I read your post "The Million Dollar Question". It was very good. Thank you for sharing it. I can see myself in the friends you mentioned. I have these dreams of ways to increase my income. I have an internet side business that makes about $1500 a month. I know that there are many different ways I can scale it. In my mind I see the way, the things I need to do. But then I sit down to do those things and I freeze. I believe I am frozen by fear. I fear that if I do these things and they don't succeed, I have wasted my time. Or, I sit down and think of all the things I need to do to get to the endpoint and I think "that is a whole lot of work". So I don't do anything. I waste an hour reading HN and playing solitaire. It is really stupid.
Anyway, your post really made me think about it. I think I will write a plan of all the things I need to do to scale in one direction. Then I will break down the plan in small enough steps that can be accomplished in an hour or two. I'll write each step on a Post-It note. When I finish the step, I'll put it on the wall so I (and my wife) can see the progress. What do you think?
I think it's a good idea, and I empathize with where you're at. A few thoughts -
First, I think it can be helpful to start thinking in terms of expected value (EV) - I learned it from playing poker. If you play poker, you're often in a position where you make money on average by doing a good play, but you'll still lose a lot of the time. For instance, if you have an 80% chance of winning a hand and you get a big bet at you - of course you call. But 20% of the time you'll lose. Which sucks, but you've got to just shrug and not get upset because you did the right thing.
It's funny because people don't feel as bad when guaranteed time wasters waste their time as when they try something that might work and it doesn't work. But you've got to think in terms of EV. If you run a big multivariate split test, 25 out of the 30 elements you test might show no positive change. The other 5 might collectively double your conversion rate. The right answer isn't to say those 25 were a waste and the 5 were good, but rather that your tests have a 1/6th chance of working, so for every six of them you run on average, you get a good improvement. It's not that the winning tests/campaigns are good and the losers are bad, but rather that trying things that might work gets you there if you do enough of it.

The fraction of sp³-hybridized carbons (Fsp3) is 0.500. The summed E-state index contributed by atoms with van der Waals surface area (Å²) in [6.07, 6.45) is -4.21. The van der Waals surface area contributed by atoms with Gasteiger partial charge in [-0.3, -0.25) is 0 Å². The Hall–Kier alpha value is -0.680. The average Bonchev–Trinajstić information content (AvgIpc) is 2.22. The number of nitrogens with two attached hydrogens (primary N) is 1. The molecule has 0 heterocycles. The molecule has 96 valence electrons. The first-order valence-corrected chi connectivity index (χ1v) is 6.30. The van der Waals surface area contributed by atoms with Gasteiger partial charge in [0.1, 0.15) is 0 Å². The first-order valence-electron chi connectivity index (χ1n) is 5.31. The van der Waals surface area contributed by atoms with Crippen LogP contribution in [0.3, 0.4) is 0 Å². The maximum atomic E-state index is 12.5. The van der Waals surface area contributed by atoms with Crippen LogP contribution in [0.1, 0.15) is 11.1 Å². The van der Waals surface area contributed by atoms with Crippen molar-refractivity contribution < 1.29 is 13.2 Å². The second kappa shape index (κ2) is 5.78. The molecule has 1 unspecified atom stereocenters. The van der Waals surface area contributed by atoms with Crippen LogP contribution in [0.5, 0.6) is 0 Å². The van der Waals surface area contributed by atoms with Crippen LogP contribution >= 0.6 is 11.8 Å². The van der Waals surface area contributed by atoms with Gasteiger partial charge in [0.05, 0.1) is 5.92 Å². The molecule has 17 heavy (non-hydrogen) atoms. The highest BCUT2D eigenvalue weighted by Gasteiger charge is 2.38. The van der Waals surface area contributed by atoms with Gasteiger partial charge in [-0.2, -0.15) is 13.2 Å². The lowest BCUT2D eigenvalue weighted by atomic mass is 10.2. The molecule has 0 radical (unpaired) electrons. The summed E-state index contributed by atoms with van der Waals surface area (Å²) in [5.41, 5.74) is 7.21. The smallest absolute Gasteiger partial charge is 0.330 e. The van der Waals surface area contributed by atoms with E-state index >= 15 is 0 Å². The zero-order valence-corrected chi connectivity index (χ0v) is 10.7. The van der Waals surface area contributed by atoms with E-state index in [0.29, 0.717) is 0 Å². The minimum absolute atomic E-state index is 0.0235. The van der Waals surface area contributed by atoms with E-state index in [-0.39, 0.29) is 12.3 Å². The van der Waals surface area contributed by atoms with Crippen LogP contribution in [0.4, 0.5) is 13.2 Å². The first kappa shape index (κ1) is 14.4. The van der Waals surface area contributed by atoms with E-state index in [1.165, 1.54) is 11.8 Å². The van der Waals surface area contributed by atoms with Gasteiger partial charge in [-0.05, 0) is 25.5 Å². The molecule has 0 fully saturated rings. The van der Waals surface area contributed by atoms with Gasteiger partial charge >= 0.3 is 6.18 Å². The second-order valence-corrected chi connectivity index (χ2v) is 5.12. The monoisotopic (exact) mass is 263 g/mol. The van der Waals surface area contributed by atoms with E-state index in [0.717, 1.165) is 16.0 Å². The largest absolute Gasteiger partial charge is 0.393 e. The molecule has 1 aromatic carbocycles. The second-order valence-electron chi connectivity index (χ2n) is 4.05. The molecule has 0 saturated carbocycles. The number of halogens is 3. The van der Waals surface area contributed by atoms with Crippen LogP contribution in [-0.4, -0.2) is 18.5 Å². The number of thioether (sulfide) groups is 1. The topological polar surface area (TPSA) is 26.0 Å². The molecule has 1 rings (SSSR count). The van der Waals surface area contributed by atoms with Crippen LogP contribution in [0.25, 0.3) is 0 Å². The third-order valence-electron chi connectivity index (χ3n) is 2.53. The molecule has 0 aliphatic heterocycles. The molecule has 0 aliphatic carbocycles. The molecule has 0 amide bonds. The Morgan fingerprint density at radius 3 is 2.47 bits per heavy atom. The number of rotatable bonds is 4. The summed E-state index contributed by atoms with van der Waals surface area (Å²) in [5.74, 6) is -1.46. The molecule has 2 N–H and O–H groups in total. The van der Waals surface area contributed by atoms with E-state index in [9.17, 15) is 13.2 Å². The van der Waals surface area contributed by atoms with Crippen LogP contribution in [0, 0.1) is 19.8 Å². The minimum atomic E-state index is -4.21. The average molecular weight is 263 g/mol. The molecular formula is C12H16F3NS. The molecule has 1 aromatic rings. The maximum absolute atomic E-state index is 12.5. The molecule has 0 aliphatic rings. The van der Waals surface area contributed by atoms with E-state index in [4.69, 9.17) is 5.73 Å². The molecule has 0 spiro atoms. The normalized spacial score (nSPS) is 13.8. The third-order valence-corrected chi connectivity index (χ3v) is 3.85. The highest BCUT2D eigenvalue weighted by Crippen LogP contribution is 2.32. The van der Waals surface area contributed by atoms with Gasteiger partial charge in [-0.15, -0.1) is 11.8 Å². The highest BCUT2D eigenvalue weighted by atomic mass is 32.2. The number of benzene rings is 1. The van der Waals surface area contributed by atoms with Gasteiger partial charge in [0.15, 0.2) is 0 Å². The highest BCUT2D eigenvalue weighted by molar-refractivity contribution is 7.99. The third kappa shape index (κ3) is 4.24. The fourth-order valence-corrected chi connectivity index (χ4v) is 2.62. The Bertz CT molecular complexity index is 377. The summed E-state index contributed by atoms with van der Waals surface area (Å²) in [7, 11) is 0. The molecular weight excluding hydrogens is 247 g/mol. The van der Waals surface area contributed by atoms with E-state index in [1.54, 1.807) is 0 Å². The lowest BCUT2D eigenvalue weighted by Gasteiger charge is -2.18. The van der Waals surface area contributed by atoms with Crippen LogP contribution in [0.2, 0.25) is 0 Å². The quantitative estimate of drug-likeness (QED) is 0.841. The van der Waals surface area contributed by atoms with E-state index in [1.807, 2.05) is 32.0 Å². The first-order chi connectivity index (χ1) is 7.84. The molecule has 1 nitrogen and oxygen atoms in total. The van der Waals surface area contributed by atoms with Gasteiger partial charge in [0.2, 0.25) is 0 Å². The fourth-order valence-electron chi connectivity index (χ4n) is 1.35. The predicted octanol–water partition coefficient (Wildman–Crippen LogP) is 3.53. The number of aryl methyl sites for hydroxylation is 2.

Finally, this is a weird paradoxical thing I've noticed about motivation - if you have so many campaigns that even if you put a gigantic massive effort in for three days straight then you'll still have a gigantic massive amount of work to do, it can be very hard to get started. It feels like shoveling sand into the ocean. It shouldn't, but our minds are kind of a little broken when it comes to motivation and things like that. I'm totally a hypocrite giving this advice since I have way too many campaigns, but your best bet is probably to pare to 1-2 really crucial things, and focus on those nonstop until you get entire completion on that campaign. Then you can celebrate and completely put it out of your mind, maybe take a day off if you want, and then pick your next campaign. Whenever I've nailed a day or few days in a row down to, "Today I'm only working on X until it's complete" I've gotten massively more done and you can see where success is on the horizon. So splitting up your work into tangible concrete wins helps with motivation as well.
As with anything, it's a constant training and moving up. These elements here - thinking in EV, not feeling like attempts at success that don't work are a waste, and nailing down to one or two campaigns to get out of overload - they're just a few little elements that help do more. There's a lot of little things like that you train and habituate, and each one helps a little more with consistency and quality of putting in good time and good results.